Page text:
Wednesday, April 9, 2014

Global Air Pollution

          Green technologies cannot develop fast enough as major cities around the world are dealing with the negative effects of pollution. High economic activity in many major cities is leading to increased air pollution. It has even gotten so bad that in the city of Shanghai, public transit drivers are getting lost on their daily routes due to smog coverage. What is the point of continuing economic growth in these areas if the health of the local environment deems the area unlivable? As the human population continues to grow and become more urbanized, personal as well as environmental health will become more of an issue.
            China seems to get the heat for being one of the worlds worst contributors to air pollution. Although some major cities in China (Beijing and Shanghai) do show aggressively high levels of particulate matter in the air, New Delhi ( in India) takes the cake. A recent measurement of this particulate matter in the air put New Delhi’s average daily peak reading at more than twice as much as Beijing’s. The focus may be stuck on China for now, but other major cities throughout the world are experiencing the same air quality issues. India has even been reported to have the world’s highest death rate due to chronic respiratory diseases. This particulate matter can make its way into lungs and degrade human health. Asthma is only one example of the many diseases caused by air pollution. A sad truth lies in the fact that both China and India were very resistant on setting lowered pollution limits in global climate talks. These countries are showing their reluctance on taking proactive and reactive steps to better the quality of life in these areas.
            Another issue that causes a decrease in air quality is trans-pacific and intercontinental air pollution. These types of air pollution will effect neighboring cities/states/countries of highly polluted areas as typical wind patterns carry bad air downstream. An example of trans-pacific air pollution can be found as the westerlies (northern hemisphere wind pattern) carry dangerous pollutants from a polluted China to the west coast of the United States. The United States, however, cannot act completely innocent as we outsource a lot of our products from China. The east coast of the United States can also serve as a victim to downstream air pollution as the Midwest continues to burn coal mercilessly. Some states in the Midwest seem to have more lenient emission regulations as compared to eastern states such as Connecticut and New Jersey who are experiencing these down-wind pollution effects. Current petitions are going out in an effort to halt some of these negative externalities faced by eastern states. Wind borne air pollution may be a global wake up call to curb carbon emissions.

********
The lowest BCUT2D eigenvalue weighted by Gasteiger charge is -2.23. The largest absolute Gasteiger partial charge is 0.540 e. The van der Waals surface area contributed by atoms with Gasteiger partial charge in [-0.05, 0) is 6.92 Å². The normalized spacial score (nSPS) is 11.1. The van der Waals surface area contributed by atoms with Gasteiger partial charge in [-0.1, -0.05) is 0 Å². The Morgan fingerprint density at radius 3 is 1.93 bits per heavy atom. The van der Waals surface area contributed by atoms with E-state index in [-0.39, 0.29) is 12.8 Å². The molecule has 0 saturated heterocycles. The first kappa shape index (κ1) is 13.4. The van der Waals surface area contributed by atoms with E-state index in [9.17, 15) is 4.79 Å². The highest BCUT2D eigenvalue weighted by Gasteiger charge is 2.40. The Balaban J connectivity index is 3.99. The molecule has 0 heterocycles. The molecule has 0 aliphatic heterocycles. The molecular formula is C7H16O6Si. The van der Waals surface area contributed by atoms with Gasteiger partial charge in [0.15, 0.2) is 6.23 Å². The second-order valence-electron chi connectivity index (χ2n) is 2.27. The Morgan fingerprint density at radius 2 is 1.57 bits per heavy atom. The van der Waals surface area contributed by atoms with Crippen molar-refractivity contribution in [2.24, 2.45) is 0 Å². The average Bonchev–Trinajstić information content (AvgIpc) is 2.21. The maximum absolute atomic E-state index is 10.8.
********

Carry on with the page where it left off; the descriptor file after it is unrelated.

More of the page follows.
Resistance to cutting back on carbon emissions is beginning to meet its match. In Paris, France, police began pulling over vehicle’s with even number license plates and fined them an equivalence of 31 U.S dollars. Police will continue the enforcement of this new law in an effort to show citizens their effect on the environment. There are some exceptions to this law, which include individuals using hybrid vehicles, vehicles with three or more people, and motorcycles. These efforts need to be implemented throughout the world in cities facing dangerous levels of particulate matter in the air. As human population growth shows its devastating effects on all aspects of the environment, air pollution seems to be one of the most evident problems. Without action to combat our environmentally unsafe practices, human health on a global scale will take a hit.

1 comment:

  1. In Environmental Science Seminar this evening we were talking about efforts in the U.S. and China to reduce traffic congestion, and thus decrease traffic pollution, by renovating cities with more and better bike lanes and public transit options. Usage of public transit is trending upwards in big cities like LA (subway usage up 4.8% in 2013) and in smaller cities like Cleveland (2.9%).